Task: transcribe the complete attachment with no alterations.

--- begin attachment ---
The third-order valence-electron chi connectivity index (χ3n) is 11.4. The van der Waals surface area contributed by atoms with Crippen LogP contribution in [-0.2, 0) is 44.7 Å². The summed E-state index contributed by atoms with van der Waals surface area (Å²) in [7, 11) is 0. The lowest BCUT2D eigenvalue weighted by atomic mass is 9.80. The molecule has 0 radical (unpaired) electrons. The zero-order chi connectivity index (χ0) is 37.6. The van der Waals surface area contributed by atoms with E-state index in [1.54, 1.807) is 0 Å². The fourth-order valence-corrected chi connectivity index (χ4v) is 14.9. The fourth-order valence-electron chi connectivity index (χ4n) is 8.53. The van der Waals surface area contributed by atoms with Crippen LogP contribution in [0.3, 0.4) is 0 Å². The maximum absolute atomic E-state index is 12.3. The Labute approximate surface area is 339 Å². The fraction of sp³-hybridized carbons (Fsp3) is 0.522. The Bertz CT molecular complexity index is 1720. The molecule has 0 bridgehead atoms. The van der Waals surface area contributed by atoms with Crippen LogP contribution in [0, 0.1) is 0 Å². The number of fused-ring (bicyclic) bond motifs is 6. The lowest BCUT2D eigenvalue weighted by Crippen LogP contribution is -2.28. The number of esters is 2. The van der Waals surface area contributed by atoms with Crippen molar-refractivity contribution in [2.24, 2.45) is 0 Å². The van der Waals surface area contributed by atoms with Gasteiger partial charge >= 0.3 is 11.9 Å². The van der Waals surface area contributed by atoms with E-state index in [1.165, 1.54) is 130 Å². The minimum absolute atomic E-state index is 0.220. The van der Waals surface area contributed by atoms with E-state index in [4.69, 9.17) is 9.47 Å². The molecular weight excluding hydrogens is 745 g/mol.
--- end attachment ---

The third-order valence-electron chi connectivity index (χ3n) is 11.4. The van der Waals surface area contributed by atoms with Crippen LogP contribution in [-0.2, 0) is 44.7 Å². The summed E-state index contributed by atoms with van der Waals surface area (Å²) in [7, 11) is 0. The lowest BCUT2D eigenvalue weighted by atomic mass is 9.80. The molecule has 0 radical (unpaired) electrons. The zero-order chi connectivity index (χ0) is 37.6. The van der Waals surface area contributed by atoms with E-state index in [1.54, 1.807) is 0 Å². The fourth-order valence-corrected chi connectivity index (χ4v) is 14.9. The fourth-order valence-electron chi connectivity index (χ4n) is 8.53. The van der Waals surface area contributed by atoms with Crippen LogP contribution in [0.3, 0.4) is 0 Å². The maximum absolute atomic E-state index is 12.3. The Labute approximate surface area is 339 Å². The fraction of sp³-hybridized carbons (Fsp3) is 0.522. The Bertz CT molecular complexity index is 1720. The molecule has 0 bridgehead atoms. The van der Waals surface area contributed by atoms with Crippen LogP contribution in [0, 0.1) is 0 Å². The number of fused-ring (bicyclic) bond motifs is 6. The lowest BCUT2D eigenvalue weighted by Crippen LogP contribution is -2.28. The number of esters is 2. The van der Waals surface area contributed by atoms with Crippen molar-refractivity contribution in [2.24, 2.45) is 0 Å². The van der Waals surface area contributed by atoms with Gasteiger partial charge >= 0.3 is 11.9 Å². The van der Waals surface area contributed by atoms with E-state index in [1.165, 1.54) is 130 Å². The minimum absolute atomic E-state index is 0.220. The van der Waals surface area contributed by atoms with E-state index in [4.69, 9.17) is 9.47 Å². The molecular weight excluding hydrogens is 745 g/mol.